Plans to demolish the vandal-hit former Kirklees College and rid Huddersfield of an eyesore on one of its main gateways have finally been approved.
Planning officers had been recommending refusal for a £43 million supermarket, apartments and office complex scheme on Huddersfield Ring Road.
The decision hung on how quickly the listed former Huddersfield Infirmary building on the site could be restored.
Officers weren’t convinced there was enough certainty but councillors decided to go against officers’ advice and unanimously approved the plans, amid fears the scheme could collapse and the site remain derelict for another five or 10 years.
Developers Trinity One want to clear the site, leaving only the former infirmary building and its two wings. The main building will become offices with apartments in the wings.
On one side of the site a new Lidl store will be built and on the other an apartments complex, though not student flats. In total there would be 229 apartments on the site.
Speaking at a meeting of Kirklees Council’s Strategic Planning Committee Clr Andrew Pinnock (Lib Dem, Cleckheaton) said it was a “last chance saloon” situation.
He said not giving approval meant “we might be missing a really good opportunity to do something about a derelict site that has put Huddersfield to shame for far too long.”
Clr Carole Pattison (Lab, Greenhead) – also a member of the council’s ruling Cabinet – said the major benefit had to be the removal of the “monstrosity” of the old college building and the restoration of the listed building came after that.
Clr Donna Bellamy (Con, Colne Valley) described the site as a “complete eyesore” which had to go.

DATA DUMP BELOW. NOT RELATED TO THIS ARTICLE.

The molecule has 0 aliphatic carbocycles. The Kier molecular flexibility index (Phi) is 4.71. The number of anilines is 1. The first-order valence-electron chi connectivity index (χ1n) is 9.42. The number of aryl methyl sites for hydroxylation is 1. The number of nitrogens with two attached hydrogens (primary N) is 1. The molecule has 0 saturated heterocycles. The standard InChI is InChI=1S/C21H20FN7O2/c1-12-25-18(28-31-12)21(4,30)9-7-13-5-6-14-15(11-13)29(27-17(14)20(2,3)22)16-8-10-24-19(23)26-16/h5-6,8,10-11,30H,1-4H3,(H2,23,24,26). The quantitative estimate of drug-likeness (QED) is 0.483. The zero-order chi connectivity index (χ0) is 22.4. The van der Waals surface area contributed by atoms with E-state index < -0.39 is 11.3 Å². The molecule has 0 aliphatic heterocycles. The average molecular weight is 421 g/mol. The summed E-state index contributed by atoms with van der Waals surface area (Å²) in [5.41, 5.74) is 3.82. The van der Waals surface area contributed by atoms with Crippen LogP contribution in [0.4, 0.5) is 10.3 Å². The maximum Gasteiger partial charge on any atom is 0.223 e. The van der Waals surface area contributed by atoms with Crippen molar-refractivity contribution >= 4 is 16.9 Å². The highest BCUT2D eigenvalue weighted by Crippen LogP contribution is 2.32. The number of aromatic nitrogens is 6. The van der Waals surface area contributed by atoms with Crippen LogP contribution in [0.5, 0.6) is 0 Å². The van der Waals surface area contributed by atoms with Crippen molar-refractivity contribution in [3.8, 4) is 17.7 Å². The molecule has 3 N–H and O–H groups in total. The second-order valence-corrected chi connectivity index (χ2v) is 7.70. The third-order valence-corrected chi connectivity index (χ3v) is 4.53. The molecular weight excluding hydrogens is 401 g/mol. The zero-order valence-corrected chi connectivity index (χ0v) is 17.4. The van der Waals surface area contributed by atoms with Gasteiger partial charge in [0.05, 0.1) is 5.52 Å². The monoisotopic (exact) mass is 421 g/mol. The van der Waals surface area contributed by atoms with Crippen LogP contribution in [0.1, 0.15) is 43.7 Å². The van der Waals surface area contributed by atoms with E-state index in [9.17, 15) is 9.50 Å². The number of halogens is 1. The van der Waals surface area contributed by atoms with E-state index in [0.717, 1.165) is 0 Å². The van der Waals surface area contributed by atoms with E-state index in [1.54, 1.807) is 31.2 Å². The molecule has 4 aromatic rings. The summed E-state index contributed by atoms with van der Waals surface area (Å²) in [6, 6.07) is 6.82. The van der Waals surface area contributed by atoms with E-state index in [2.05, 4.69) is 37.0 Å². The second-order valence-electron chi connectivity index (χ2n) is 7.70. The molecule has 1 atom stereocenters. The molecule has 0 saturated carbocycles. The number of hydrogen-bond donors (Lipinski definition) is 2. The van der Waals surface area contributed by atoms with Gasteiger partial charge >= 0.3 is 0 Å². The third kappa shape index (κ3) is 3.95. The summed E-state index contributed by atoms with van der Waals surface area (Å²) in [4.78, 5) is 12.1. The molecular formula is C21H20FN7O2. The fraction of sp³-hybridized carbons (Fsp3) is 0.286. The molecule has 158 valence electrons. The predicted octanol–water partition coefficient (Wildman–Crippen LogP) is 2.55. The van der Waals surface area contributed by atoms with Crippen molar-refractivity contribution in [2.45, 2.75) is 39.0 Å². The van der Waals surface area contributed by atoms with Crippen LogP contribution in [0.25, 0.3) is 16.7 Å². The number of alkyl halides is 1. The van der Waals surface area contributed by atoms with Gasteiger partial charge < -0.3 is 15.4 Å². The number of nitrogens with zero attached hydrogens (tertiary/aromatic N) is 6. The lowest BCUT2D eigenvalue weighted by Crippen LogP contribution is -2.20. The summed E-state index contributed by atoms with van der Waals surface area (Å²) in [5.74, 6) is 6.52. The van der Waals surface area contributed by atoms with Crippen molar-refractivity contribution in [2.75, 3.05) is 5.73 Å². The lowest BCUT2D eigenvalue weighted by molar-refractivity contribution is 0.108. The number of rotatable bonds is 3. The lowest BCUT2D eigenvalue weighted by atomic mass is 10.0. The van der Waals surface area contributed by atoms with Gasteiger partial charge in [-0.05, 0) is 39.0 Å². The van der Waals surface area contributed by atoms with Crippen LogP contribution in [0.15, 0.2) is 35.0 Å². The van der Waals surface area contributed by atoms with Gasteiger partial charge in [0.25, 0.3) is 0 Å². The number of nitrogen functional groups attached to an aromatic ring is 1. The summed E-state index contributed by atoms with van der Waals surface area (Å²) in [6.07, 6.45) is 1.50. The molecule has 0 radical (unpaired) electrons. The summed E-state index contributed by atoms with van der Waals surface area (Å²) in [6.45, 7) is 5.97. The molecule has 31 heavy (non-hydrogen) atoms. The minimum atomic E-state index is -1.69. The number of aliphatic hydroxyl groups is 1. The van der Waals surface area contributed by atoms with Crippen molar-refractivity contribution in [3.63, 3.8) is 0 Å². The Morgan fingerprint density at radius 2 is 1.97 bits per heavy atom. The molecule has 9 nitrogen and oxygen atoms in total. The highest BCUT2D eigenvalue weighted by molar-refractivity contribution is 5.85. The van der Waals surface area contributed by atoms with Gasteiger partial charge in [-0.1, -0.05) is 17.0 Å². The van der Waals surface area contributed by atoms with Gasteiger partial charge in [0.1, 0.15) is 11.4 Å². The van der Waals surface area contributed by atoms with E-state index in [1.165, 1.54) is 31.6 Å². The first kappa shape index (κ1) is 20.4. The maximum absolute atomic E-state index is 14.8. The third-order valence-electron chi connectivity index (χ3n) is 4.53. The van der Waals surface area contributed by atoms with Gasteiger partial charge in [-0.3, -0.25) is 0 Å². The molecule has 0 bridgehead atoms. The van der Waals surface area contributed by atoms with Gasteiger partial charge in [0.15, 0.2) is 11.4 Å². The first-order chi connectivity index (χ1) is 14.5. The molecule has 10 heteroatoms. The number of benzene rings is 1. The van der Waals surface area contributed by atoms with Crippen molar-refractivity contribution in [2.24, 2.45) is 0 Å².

Clr Charles Greaves (Ind, Holme Valley North) said the council had to be realistic and added: “I am keen to see something happen to this site.
“Without doubt a supermarket is not the most attractive option but it is a viable option. In all the years this site has been available there have not been many options.
“It’s finely balanced and I hope I don’t regret it but I feel I have to put my trust and faith in the developers.”
Councillors had deferred a decision last November for a compromise to be found. While the developers offered to bring forward urgent works to make the listed building watertight and secure in nine months instead of 18 months, planners were concerned they had no guarantees over when the listed building would be restored.
Paul Fox, development manager for Trinity One, told the committee contracts had been re-negotiated so that urgent works could take place within nine months instead of 18 months.
He said that since the plans were first given conditional approval by the council in February last year, building costs had risen by £100,000.
He said there was only a “small window” to get started, finances were tight and there was “nothing left in the tank.”
Trinity One says the development will take three years to complete. By the end of 2022 they expect to have the site cleared with work underway on the new supermarket.